South African rusks recipe has to be the single biggest search term that brings new visitors to my blog. It seems that there are an awful lot of ex-pat South Africans desperate for a good rusk to dip in their rooibos tea, stranded in foreign lands where the only option is to bake your own. And not only ex-pats: my sister-in-law turned to Google when looking for a new rusk recipe and found the recipe she picked from the search results rather familiar – she’d ended up on my blog with the same recipe I’ve already shared with her the old-fashioned paper and pen way!
I discovered this recipe many years ago in an old South African cookbook, back when our son was a baby and we were living over here for four months. We went back to London for another two years before moving out to SA for good and this rusk recipe kept us connected with that fine old tradition of dunking rusks in tea and getting crumbs all over the sofa.
Occasionally I have lapses in concentration and the rusk tin stays empty for a while, but mostly I keep it filled. However I have played with the recipe over the years, using different combinations of flours. One thing I have never adjusted, but perhaps should, is its requirement for two teaspoons each of baking powder, bicarb (baking soda) and cream of tartar. One commenter pointed out that baking powder is essentially a mixture of cream of tartar and bicarb... so maybe the original recipe writer was just hedging her bets?!
My latest experiment has been to substitute half of the vegetable oil with coconut oil. Reading up about healthy and unhealthy fats, omega 3s versus omega 6s, has made me less happy with the regular sunflower oil that I used to use without question, so I’m trying to find alternatives from among the unprocessed ‘good’ fats: coconut oil, extra virgin olive oil, butter(!). Mind you the whole field of dietary fats is so controversial at the moment that everyone just has to make their own decisions... and luckily these rusks work just as well either way. I didn’t notice any difference in flavour or consistency from the coconut oil, except perhaps they have stayed crunchy for longer, but that could be my imagination!
So here is the latest incarnation of my favourite rusk recipe, or go back to my original version if you prefer.
South African Buttermilk Rusks - The Revised Recipe
1.240kg / 2lb12oz flour (800g wholewheat, 200g rye, and 240g plain white flour)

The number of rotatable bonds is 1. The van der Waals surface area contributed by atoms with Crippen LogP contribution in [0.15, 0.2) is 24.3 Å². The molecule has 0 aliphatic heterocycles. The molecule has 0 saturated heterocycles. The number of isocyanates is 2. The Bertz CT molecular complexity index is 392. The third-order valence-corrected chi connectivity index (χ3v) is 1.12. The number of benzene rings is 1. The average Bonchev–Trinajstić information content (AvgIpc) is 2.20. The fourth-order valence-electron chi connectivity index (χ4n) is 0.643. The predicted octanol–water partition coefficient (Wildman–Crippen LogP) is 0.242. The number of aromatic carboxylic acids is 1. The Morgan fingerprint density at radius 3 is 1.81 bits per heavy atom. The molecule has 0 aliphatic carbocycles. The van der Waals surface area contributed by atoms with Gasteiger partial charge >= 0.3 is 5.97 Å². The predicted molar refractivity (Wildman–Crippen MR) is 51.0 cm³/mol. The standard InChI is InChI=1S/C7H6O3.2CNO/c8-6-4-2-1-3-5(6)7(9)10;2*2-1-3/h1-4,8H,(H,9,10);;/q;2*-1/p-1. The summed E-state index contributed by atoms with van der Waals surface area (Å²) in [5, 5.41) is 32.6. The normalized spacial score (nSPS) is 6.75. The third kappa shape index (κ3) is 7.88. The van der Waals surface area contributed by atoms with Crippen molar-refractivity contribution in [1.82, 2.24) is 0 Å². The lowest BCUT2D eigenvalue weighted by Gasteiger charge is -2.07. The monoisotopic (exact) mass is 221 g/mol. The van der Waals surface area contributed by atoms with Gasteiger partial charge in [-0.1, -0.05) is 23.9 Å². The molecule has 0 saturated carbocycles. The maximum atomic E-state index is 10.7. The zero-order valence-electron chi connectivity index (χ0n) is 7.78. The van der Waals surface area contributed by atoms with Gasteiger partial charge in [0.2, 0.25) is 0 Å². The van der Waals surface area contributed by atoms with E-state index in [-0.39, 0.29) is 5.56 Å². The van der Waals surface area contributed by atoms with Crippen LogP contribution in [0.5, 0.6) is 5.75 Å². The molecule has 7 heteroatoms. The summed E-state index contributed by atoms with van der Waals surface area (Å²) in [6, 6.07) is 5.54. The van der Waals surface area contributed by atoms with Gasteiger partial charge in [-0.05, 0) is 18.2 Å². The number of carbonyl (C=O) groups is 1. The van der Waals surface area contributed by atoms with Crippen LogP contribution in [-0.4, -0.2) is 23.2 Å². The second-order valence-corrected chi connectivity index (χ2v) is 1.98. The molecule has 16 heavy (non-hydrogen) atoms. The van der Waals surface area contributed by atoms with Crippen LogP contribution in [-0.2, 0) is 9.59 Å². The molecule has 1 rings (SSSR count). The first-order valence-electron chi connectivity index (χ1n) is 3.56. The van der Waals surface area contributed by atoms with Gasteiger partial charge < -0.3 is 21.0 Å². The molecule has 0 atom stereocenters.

2 teaspoons baking powder
2 teaspoons bicarbonate of soda (baking soda)
2 teaspoons cream of tartar
2 teaspoons salt
250g / 9oz butter
½ cup raisins (optional)
½ cup seeds (sunflower, pumpkin, sesame) and/or nuts
250g / 9oz dark soft brown sugar (molasses sugar)
2 cups buttermilk
1 cup oil (sunflower, or coconut oil warmed to liquid state, or half and half)
Preheat the oven to 190C/380F
Grease three loaf tins of base measurement 20cmx10cm / 8”x 4” approx or any combination of deep baking dish that adds up to about the same.
In a large mixing bowl sift together the flour, baking powder, bicarbonate of soda, cream of tartar and salt. Cut the butter into small cubes and rub into the flour. Add the raisins if you are using them. You can experiment with various nuts and seeds as well, though the rusks are equally good plain.
In another bowl mix together the buttermilk, sugar, eggs and oil and beat until well combined. Stir liquid into dry ingredients and mix well. Knead to a firm but soft dough.
Form the dough into balls about the size of a ping-pong/golf ball and pack them tightly in one layer into the loaf tins. I usually get six rows of three into each of my tins. Bake for 45 minutes until well risen and firm.
Turn the loaves of rusks out onto a rack and leave to cool for 30 minutes before breaking up into individual rusks along the joins of the balls. Watch out for family members pinching the soft rusks. My kids and husband like them at this stage too!
Dry in a very low oven for 5 hours or more until the centre of each rusk is completely dry. I usually break one of the larger ones open to see - it's no hardship eating up the broken pieces, even if it isn't quite done! These can be kept for ages in an airtight container.
Note: If your family is divided as to the merits of nuts and raisins in their rusks, it is possible to keep both camps happy: just leave one half of the dough plain, and then knead the nuts, seeds and raisins of your choice into the second half before rolling them all into balls.
If you are looking for more South African recipes to try, here is a post from the days of the World Cup, where I collected together my top South African baking recipes.